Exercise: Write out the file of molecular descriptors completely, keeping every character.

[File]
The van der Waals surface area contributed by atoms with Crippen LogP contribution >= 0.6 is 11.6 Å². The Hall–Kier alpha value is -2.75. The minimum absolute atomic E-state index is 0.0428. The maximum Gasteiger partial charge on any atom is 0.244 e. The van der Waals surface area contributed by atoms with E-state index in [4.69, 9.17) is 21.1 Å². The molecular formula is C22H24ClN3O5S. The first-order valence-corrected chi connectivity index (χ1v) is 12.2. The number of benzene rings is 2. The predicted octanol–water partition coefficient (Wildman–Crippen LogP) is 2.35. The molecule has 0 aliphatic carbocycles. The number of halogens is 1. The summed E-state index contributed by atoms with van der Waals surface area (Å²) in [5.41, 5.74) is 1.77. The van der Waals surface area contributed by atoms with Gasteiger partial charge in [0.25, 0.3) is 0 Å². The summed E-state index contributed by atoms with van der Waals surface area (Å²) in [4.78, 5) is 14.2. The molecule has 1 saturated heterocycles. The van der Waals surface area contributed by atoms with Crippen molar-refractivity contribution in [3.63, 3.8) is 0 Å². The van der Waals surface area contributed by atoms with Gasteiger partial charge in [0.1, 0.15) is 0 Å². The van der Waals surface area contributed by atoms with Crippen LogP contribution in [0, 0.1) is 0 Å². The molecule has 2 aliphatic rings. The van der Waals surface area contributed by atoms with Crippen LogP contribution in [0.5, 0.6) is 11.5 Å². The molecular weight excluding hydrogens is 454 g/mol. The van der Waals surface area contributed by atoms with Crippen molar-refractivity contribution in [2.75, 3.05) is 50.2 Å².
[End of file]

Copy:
The van der Waals surface area contributed by atoms with Crippen LogP contribution >= 0.6 is 11.6 Å². The Hall–Kier alpha value is -2.75. The minimum absolute atomic E-state index is 0.0428. The maximum Gasteiger partial charge on any atom is 0.244 e. The van der Waals surface area contributed by atoms with E-state index in [4.69, 9.17) is 21.1 Å². The molecular formula is C22H24ClN3O5S. The first-order valence-corrected chi connectivity index (χ1v) is 12.2. The number of benzene rings is 2. The predicted octanol–water partition coefficient (Wildman–Crippen LogP) is 2.35. The molecule has 0 aliphatic carbocycles. The number of halogens is 1. The summed E-state index contributed by atoms with van der Waals surface area (Å²) in [5.41, 5.74) is 1.77. The van der Waals surface area contributed by atoms with Gasteiger partial charge in [0.25, 0.3) is 0 Å². The summed E-state index contributed by atoms with van der Waals surface area (Å²) in [4.78, 5) is 14.2. The molecule has 1 saturated heterocycles. The van der Waals surface area contributed by atoms with Crippen molar-refractivity contribution in [3.63, 3.8) is 0 Å². The van der Waals surface area contributed by atoms with Gasteiger partial charge in [0.1, 0.15) is 0 Å². The van der Waals surface area contributed by atoms with Crippen LogP contribution in [0, 0.1) is 0 Å². The molecule has 2 aliphatic rings. The van der Waals surface area contributed by atoms with Crippen LogP contribution in [0.5, 0.6) is 11.5 Å². The molecular weight excluding hydrogens is 454 g/mol. The van der Waals surface area contributed by atoms with Crippen molar-refractivity contribution in [2.75, 3.05) is 50.2 Å².